TORONTO – On Sept. 1, around 1 p.m., Martha, the last of her kind, died.
Martha was the last confirmed passenger pigeon. She died at the Cincinnati Zoological Garden and was later donated to the Smithsonian Institution.
It is believed that at one time, the passenger pigeon was prolific across what is now North America, with three to five billion of them in the wild.
As the United States and Canada were settled, the birds lost their nesting grounds and food sources. They turned to farmers’ fields and were considered a pest and killed. Then hunters began to kill them and sell them as meat in markets. By the mid 1800s, their numbers were falling dramatically.
And now, they are no more.
It would seem that humanity would learn from past mistakes, but life continues in abundance on this planet with us at the top of the chain. Our actions — and inactions — continue to contribute to the demise of many species.
And it’s not all about tigers and rhinoceroses. Here at home, many species face the similar fate of the passenger pigeon.
According to Fisheries and Oceans Canada, this whale was called the “right” whale by whalers because it was slow and easy to catch. And perhaps that’s exactly why this whale has been dangerously close to extinction since the late 1800s. Now it is believed that this once bounteous animal of the sea numbers not even 400.
In 1935, the North Atlantic Right Whale was declared an internationally protected species. But it hasn’t helped.
Though no longer hunted for its oil or fat, they are lost in collisions with boats or oil spills. They get entangled in fishing gear and drown. Noise from ocean drilling or military exercises may also be contributing factors.
Monarch Butterflies aren’t exclusive to Canada, but their migratory path takes them to Canada each year.
Exactly why these butterflies are threatened isn’t completely understood, but many scientists believe that a decline in their primary food source, milkweed, is a major factor. Milkweed is critical to their survival because that’s where they lay their eggs.
Monarch butterflies travel about 3,000 km from Mexico to Canada. One butterfly can’t complete the journey itself in its lifetime, rather it is a journey that spans generations. After they complete their journey, a massive return to warmer grounds takes place and hundreds of thousands of these black and orange insects take flight, a truly astounding sight.
But these butterflies have seen their population come crashing down. There are estimates that their numbers have fallen over the past 20 years by 90 per cent. It’s mostly due to the loss of habitat and many are concerned. They, like other insects, are important pollinators.
Canada’s Committee on the Status of Endangered Animals (COSEWIC) has listed this lovely animal of children’s songs a threatened species in the area of the St. Lawrence.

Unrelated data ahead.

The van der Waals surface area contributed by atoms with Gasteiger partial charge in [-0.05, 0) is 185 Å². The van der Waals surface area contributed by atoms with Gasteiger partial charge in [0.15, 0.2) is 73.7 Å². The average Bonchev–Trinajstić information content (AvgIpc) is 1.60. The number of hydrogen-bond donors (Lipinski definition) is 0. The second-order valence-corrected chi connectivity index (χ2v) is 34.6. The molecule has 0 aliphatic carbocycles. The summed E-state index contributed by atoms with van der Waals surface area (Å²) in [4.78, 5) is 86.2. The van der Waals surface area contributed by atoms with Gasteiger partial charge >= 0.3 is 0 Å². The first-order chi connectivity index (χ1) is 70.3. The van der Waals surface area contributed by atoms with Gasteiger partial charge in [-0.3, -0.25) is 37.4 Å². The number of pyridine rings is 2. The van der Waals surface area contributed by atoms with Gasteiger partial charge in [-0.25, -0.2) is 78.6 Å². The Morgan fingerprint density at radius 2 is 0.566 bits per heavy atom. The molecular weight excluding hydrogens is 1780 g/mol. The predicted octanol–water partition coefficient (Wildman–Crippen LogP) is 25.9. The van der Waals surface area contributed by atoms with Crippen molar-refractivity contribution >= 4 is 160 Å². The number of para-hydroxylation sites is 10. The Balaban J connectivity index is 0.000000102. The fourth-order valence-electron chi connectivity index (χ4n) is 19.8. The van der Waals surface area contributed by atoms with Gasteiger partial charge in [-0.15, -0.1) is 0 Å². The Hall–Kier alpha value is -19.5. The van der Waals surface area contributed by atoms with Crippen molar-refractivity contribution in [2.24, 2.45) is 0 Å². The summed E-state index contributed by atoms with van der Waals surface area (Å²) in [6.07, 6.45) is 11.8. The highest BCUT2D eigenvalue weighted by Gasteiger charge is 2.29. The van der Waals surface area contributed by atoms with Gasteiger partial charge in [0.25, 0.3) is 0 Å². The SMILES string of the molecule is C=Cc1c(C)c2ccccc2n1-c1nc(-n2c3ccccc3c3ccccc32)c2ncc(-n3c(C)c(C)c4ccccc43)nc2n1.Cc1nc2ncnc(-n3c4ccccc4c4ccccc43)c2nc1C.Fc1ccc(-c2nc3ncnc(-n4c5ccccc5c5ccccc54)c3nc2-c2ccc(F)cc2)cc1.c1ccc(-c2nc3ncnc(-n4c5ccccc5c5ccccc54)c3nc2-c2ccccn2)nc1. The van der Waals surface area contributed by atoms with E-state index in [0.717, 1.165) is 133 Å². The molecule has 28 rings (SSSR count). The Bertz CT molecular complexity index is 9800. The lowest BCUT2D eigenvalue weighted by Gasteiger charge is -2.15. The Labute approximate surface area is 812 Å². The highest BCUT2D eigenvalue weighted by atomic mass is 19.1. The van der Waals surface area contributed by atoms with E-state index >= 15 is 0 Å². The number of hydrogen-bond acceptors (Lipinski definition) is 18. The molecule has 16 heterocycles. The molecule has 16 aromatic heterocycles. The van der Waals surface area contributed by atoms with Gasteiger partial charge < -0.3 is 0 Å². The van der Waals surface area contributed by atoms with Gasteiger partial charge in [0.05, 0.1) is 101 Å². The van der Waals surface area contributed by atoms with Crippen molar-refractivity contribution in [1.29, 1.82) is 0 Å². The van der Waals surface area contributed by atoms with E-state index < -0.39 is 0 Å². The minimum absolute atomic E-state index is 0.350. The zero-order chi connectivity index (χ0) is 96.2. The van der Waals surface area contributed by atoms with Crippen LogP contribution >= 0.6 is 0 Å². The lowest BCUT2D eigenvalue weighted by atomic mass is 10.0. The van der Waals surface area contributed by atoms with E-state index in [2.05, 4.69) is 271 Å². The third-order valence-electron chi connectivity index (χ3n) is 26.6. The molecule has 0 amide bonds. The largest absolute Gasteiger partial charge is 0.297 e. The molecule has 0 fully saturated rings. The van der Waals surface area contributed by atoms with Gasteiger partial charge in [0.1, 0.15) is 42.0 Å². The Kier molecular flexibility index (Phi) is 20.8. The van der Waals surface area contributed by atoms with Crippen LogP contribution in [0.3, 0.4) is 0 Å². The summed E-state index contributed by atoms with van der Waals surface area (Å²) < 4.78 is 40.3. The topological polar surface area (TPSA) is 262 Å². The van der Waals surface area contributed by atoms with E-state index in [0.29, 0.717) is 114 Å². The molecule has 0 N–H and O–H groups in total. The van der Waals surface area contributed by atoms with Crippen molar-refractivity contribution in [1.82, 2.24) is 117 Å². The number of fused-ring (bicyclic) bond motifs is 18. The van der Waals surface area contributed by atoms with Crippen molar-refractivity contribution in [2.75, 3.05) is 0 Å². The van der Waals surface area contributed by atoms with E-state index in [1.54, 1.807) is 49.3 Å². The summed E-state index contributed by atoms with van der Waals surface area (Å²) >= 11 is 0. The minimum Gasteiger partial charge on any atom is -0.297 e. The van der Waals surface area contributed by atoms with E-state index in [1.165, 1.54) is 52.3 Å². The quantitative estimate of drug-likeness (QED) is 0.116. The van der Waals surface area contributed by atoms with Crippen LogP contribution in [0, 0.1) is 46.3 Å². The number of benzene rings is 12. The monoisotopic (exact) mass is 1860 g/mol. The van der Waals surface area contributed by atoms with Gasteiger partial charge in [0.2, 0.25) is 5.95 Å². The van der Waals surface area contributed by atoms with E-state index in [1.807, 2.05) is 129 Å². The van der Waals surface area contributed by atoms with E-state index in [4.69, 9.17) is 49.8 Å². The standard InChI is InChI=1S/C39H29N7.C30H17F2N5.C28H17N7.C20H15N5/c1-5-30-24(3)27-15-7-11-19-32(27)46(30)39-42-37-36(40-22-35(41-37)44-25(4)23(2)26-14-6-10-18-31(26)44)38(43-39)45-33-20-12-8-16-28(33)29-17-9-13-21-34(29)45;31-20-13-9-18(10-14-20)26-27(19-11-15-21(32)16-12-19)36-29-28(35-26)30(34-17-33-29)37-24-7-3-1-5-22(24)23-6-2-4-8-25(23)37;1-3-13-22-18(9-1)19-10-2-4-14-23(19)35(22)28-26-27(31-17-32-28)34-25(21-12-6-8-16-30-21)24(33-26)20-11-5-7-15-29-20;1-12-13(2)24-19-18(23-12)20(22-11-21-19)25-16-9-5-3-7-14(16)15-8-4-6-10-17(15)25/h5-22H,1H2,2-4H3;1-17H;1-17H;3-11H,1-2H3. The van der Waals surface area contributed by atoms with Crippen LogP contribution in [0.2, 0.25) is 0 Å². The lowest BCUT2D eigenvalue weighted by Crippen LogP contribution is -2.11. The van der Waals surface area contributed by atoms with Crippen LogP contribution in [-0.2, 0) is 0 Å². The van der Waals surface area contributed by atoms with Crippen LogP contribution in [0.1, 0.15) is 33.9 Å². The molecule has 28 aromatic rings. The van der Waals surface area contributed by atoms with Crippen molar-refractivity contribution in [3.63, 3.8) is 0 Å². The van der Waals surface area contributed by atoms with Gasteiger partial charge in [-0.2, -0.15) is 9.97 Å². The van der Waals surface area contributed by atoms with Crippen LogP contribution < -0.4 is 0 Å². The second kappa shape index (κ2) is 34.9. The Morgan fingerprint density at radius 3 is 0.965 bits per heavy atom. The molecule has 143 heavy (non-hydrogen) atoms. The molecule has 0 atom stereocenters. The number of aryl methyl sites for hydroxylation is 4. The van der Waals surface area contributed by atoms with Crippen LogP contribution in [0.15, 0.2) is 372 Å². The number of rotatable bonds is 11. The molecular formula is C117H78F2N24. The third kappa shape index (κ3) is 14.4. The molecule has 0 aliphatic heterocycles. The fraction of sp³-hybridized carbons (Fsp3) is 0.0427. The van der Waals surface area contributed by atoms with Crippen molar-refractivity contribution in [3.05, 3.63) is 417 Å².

Like the North Atlantic Right Whale, the beluga was once excessively hunted by fishermen, mostly between 1880 and 1950. Whaling stopped in 1979, but the population has been slow to recover.
“A leading theory is that the decline there — well, there are a number of factors — but a lot of it may be contaminants,” said James Pagé, species at risk and biodiversity specialist of the Canadian Wildlife Federation. “They’re finding that belugas have a higher ratio and level of cancer.”
Though belugas are known to have some resistance, it’s the levels that are the issue. In the St. Lawrence, where they are largely found, shipping traffic may contribute. The contaminants accumulate in the animal’s fat which they then pass on to their offspring.
“Pretty much every turtle species that we would encounter is at some level of risk,” Pagé said, though the painted turtle isn’t included in that group (although in parts of British Columbia, there are two populations of western painted turtles that are at risk).
Turtles are diminishing in numbers primarily due to road mortalities and habitat loss, Pagé said. Making things more complicated for the turtles’ survival is the fact that they mature at a late age. So as turtles are getting killed on roads, it’s before they are able to reproduce.
It’s not that all birds are threatened, but specifically aerial insectivores, or those that eat insects. This includes barn swallows, chimney swifts and the common nighthawk.
“The science isn’t fully conclusive,” Pagé said. “But it seems like it’s a decline in insect populations are affecting this.”
There’s also the possibility that it’s not so much the decline, but climate change. Some areas are experiencing earlier springs, causing the insects to emerge earlier. But the insectivores — which are all migratory — are taking their cues differently. They return north using environmental cues such as the change in daylight. By the time they return north, they have missed out on the prime feeding time.
These are only a few of the species and animals that may one day disappear from our country. COSEWIC lists many others that are threatened such as the black-tailed prairie dog in Saskatchewan, the grey fox in Manitoba and Ontario and killer whale in the Pacific Ocean.
Efforts are underway — including Canada’s Species at Risk Act — to help save many of the animals that may face extinction.
But their future hangs in the balance.
Watch Resurrecting Species on 16×9 this Sunday, October 26
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